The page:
The Catholic Church has long taught that celibacy is the highest vocation. This is, to put it gently, a really confusing teaching. Every six months or so, the celibacy discussion rears it’s ugly head online and lends itself to egoism, misunderstanding, and hurt. This entire discussion is completely unnecessary. What does this teaching even mean, and what practical applications does it have for lay people? (Spoilers: 1. Not what you think and 2. Not many.)
What Is Celibacy All About?
Even if you know nothing at all about Catholicism, you probably know that Catholic priests and nuns do not have sex. This practice dates back to the middle ages. (I’m not going to hash out this history, but if you’re interested this article is quite useful.) Catholics uphold celibacy as the highest state of life, because it most closely resembles the life of Jesus Christ. Insofar as we are all called to emulate Jesus, we are all called to celibacy – sort of. Celibacy is the state of human beings in Heaven. We are all called to Heaven, so we are also called – eventually – to celibacy as well. The word highest is best understood as ultimate rather than best.
Pitfalls and Temptations
On it’s face, the teaching on celibacy seems to imply that priests are morally and spiritually superior to laypeople. Unfortunately, too many priests have used this interpretation as a cudgel to control their parishioners. The idea that priests are objectively better human beings makes it easy for abusers to escape suspicion. Clericalism, an attitude of excessive deference toward priests and clergy, is a scourge on the Church. It’s the root of much of the corruption and scandal that has plagued us.
The teaching also lends itself to sex shaming, even toward married couples having licit sex. Unfortunately, too many Catholics believe that sex is always a little bit bad. This is not the official teaching of the Church, but it’s often the taught that way. Marriage, according to this view, makes sex acceptable but never good. This is absolutely ridiculous. Loving sexual relationships between spouses are not only acceptable, but sacred. Marriage and marital relations are a mirror of God’s radical love for humanity. God calls the majority of lay Catholics to marriage, and their families make up the building blocks of the Church.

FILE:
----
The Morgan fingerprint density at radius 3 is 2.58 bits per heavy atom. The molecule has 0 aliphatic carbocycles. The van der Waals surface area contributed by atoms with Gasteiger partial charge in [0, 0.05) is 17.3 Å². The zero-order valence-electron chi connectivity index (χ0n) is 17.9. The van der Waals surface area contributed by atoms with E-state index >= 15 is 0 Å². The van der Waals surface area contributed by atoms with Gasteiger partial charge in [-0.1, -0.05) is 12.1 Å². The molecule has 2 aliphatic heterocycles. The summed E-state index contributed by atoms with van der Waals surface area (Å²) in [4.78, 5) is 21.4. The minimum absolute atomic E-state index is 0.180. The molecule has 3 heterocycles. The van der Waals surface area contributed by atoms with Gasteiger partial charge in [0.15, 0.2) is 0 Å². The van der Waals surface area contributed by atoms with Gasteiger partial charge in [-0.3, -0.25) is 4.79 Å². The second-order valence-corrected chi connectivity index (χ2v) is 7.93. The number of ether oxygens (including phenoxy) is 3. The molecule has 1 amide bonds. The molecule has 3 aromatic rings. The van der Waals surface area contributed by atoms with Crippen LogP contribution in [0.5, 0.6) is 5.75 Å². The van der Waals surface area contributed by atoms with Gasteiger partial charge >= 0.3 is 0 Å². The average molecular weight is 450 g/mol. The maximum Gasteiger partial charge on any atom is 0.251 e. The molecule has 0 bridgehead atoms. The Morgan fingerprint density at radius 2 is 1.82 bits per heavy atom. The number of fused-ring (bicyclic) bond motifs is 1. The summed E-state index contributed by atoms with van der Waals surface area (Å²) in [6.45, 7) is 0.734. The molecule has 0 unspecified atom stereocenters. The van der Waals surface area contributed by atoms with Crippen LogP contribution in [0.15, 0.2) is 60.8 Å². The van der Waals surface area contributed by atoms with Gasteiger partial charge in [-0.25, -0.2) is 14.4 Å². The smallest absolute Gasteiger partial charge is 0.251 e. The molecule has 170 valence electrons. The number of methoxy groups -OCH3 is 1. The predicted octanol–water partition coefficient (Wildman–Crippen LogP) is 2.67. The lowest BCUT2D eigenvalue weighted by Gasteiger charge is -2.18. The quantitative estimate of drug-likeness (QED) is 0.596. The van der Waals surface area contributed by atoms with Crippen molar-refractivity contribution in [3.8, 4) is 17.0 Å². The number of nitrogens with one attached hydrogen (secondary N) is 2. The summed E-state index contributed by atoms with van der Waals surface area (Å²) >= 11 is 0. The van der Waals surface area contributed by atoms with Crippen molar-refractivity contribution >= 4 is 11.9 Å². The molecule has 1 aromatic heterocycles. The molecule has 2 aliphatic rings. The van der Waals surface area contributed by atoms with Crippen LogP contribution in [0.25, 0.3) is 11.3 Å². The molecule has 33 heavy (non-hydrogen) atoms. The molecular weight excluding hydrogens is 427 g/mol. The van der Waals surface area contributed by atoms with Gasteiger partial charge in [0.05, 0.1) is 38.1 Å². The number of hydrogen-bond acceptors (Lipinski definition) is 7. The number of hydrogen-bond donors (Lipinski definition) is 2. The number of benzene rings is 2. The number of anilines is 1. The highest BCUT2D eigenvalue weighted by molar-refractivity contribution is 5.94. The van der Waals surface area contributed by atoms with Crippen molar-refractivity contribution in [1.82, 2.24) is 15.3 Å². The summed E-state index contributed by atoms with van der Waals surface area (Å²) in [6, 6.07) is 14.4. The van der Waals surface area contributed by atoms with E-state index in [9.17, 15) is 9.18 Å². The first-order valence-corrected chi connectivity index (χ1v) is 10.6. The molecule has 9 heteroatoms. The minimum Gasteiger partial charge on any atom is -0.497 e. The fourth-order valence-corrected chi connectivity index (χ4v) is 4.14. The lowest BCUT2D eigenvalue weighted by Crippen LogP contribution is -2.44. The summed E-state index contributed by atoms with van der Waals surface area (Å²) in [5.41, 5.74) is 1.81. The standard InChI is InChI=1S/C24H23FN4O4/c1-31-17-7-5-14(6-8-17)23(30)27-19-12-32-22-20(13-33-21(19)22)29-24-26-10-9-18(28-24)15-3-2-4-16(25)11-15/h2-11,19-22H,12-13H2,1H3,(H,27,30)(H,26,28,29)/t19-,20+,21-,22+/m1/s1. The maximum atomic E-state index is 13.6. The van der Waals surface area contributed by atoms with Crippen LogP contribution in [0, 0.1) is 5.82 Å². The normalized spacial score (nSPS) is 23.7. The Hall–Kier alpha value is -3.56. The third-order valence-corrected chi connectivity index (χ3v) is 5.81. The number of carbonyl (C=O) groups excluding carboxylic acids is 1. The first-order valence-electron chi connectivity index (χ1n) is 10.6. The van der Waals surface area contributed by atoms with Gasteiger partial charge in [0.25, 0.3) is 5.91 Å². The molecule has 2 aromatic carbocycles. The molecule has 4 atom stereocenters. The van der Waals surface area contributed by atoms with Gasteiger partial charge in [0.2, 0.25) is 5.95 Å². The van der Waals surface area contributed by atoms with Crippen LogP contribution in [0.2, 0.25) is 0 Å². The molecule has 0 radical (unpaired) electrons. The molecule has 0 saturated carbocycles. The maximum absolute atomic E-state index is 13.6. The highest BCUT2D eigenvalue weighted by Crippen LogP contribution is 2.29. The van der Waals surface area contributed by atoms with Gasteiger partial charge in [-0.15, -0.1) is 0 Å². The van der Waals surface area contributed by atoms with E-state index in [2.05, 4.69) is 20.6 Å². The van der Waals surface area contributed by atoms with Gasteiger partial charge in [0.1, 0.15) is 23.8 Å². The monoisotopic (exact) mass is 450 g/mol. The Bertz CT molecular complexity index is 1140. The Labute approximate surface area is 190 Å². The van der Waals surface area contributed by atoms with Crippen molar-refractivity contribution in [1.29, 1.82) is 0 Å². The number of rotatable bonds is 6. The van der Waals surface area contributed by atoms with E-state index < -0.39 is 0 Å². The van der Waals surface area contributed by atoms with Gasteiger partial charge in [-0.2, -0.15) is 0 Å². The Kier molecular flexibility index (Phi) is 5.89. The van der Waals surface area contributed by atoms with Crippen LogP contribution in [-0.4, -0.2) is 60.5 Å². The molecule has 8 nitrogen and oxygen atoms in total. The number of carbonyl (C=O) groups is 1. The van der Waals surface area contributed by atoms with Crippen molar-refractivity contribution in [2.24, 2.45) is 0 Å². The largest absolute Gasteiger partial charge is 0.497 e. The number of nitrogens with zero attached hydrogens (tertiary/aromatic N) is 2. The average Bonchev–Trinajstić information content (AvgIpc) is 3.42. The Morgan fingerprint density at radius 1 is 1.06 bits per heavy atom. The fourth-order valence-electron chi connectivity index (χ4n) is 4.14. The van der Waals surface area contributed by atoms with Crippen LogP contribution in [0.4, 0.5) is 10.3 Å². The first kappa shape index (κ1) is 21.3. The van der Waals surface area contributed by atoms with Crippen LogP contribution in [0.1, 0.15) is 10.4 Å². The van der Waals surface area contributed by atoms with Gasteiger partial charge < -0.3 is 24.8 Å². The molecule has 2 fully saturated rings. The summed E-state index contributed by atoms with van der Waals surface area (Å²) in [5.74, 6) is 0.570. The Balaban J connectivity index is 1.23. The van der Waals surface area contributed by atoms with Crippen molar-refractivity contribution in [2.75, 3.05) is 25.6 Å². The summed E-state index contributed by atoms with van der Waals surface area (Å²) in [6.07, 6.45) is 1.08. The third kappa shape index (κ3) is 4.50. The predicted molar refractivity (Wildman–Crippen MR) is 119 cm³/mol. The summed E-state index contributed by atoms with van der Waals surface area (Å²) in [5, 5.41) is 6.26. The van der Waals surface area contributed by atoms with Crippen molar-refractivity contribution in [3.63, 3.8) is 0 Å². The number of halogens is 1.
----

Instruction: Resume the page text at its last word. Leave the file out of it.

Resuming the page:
What About Single People and LGBTQ People?
Some LGBTQ Catholics find comfort in the Church’s teaching that celibacy is the highest calling. It is, after all, the only option available to them. I do not want to minimize the experience of these people. However, for the majority it is a cold comfort at best. The Church strongly discourages LGBTQ people from joining the priesthood in religious life. They are barred from the sacramental graces of a celibate life. As for single straight people, many report feeling pressured into joining the religious life. If everyone is called to celibacy, the reasoning goes, then they should just go ahead and become a priest or nun. Simply remaining single is not a comfortable option within the Church.
The Truth About Vocations
The Church’s teaching about celibacy mostly causes confusion. On it’s face, it appears deeply hurtful. Once fully understood, it’s rendered mostly useless. Concerns about “higher vocations” are purely theological. They are rooted in philosophical ideas about ontological states. Meanwhile, individual vocations are subjective. God calls each person individually for a specific purpose. To say some other vocation would be objectively better for you is to undermine God’s plans, which are perfect. If the Church’s teaching on celibacy makes you feel hurt, lesser, or ashamed of your sexuality, my best advice for you is to not waste on more moment thinking about it. Let the theologians talk themselves into circles, if that’s their hobby. You are exactly who and where you are supposed to be.